Exterior of Lockheed Martin Advanced Technology building in Palo Alto, Ca

James Taiclet, the CEO of Lockheed Martin, the world’s biggest defense contractor, praised Congress’s decision to raise the debt ceiling without touching the defense budget.

The bill increased the debt ceiling and put some curbs on federal spending, but, much to the delight of the defense industry, spending for national security for fiscal 2024 was capped at $886 billion, which Reuters noted was the amount that the White House requested. 

Taiclet spoke at the Bernstein Annual Strategic Decisions Conference for investors on Thursday—prior to the bill’s passage and said the frozen military budget is as good an “outcome as our industry or our company could ask for at this point.”

Responsible Statecraft reported that Lockheed Martin received 73 percent of its net sales from the Pentagon and spent $13 million in lobbying government officials. Taiclet pulled in $24 million last year based on “performance-related bonuses.”

Taiclet spoke about what his company learned from the Ukraine War and how it needs to develop the capacity to ramp up production when needed. 

“The benefit of being one of the munitions providers that is now being asked to ramp up is there’s going to be [a] revenue opportunity that comes with that, and we want to take advantage of it,” he said. 

President Joe Biden issued a statement after the bill was passed and said the agreement “demonstrated once more that America is a nation that pays its bills and meets its obligations—and always will be,” according to the Associated Press. 

Sen. Chuck Schumer, D-N.Y., who couldn’t fight his way out of a paper bag, said the deal “does nothing” to limit the Senate’s ability to approve other emergency supplemental funds for Ukraine.

TRENDPOST: Gerald Celente has long said China is in the business of business, and the U.S. is in the business of war. Lindsay Koshgarian of the National Priorities Project told Common Dreams that the U.S. will spend about 56 percent of its total discretionary spending this year on the military. (See “WAR-MONGERS IN CONGRESS PUSH RECORD SPENDING FOR MILITARY INDUSTRIAL COMPLEX” 17 Nov 2022, “U.S. AT WAR WITH RUSSIA: WASHINGTON ANNOUNCES ANOTHER $2 BILLION IN WEAPONS OF DEATH FOR UKRAINE” 28 Feb 2023, and “WAR-MONGERS IN SENATE EASILY KILL EFFORT TO END 2001 AUTHORIZATION FOR THE USE OF MILITARY FORCE USED TO JUSTIFY WARS” 28 Mar 2023.)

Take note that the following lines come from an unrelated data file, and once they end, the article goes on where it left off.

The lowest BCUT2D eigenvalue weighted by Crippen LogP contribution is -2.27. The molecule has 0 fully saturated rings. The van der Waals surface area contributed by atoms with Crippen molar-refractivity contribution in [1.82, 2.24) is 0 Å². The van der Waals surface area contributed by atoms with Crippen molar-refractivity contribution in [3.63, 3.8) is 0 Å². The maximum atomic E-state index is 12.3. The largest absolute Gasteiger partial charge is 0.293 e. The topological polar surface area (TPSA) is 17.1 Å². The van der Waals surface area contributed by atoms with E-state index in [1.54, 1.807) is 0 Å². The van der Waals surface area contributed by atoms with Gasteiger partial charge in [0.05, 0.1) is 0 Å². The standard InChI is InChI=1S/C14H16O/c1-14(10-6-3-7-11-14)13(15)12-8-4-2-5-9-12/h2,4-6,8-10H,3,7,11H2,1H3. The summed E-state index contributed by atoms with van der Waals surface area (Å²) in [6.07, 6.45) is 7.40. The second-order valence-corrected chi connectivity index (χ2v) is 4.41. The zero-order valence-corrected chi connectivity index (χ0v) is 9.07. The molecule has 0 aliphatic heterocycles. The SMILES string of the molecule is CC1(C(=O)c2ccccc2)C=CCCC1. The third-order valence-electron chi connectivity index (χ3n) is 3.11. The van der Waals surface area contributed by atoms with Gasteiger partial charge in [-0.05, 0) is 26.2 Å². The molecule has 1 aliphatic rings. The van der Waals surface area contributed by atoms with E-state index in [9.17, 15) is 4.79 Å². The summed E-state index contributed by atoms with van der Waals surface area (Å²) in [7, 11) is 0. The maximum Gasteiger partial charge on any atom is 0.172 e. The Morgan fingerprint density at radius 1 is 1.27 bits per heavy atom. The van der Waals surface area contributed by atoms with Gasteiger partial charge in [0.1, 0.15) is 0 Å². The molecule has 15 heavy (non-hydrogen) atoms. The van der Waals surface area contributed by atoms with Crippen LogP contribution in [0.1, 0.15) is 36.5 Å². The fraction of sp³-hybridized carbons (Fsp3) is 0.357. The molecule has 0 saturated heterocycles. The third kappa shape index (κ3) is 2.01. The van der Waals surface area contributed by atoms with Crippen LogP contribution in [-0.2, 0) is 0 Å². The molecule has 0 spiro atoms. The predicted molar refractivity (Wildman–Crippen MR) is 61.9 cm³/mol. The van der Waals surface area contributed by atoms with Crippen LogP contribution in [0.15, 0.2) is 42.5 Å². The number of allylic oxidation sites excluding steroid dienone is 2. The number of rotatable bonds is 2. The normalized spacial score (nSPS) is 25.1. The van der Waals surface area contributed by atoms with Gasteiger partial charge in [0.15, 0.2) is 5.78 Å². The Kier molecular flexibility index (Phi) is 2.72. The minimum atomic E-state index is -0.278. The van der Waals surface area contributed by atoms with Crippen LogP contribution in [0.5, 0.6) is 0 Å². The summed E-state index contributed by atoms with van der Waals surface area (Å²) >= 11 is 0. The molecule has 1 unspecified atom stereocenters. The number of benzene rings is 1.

“This represents a massive shift of resources away from domestic programs and toward the military: the already-gargantuan military budget will increase by $28 billion (3.3 percent), while domestic spending will take a cut of $63 billion (8.2 percent),” she wrote. “Cuts to many domestic programs will need to go deeper, because domestic spending includes veterans’ programs, which are protected from cuts in the current deal.”

Politico noted that “lawmakers in both parties are already looking for ways to boost funding levels in spite of those caps” and are “looking for creative ways to increase the Pentagon budget.”

Sen. Susan Collins, R- Maine, said an inadequate defense budget “could be addressed and remedied by an emergency defense supplemental.”

“That is what we need to do. That is what I would ask the administration and my colleagues on the other side of the aisle to commit to—because we know this budget is not adequate to the global threats that we face,” she said, according to Politico.

We’ve noted that there’s only one truly bipartisan issue in Washington and that is war.

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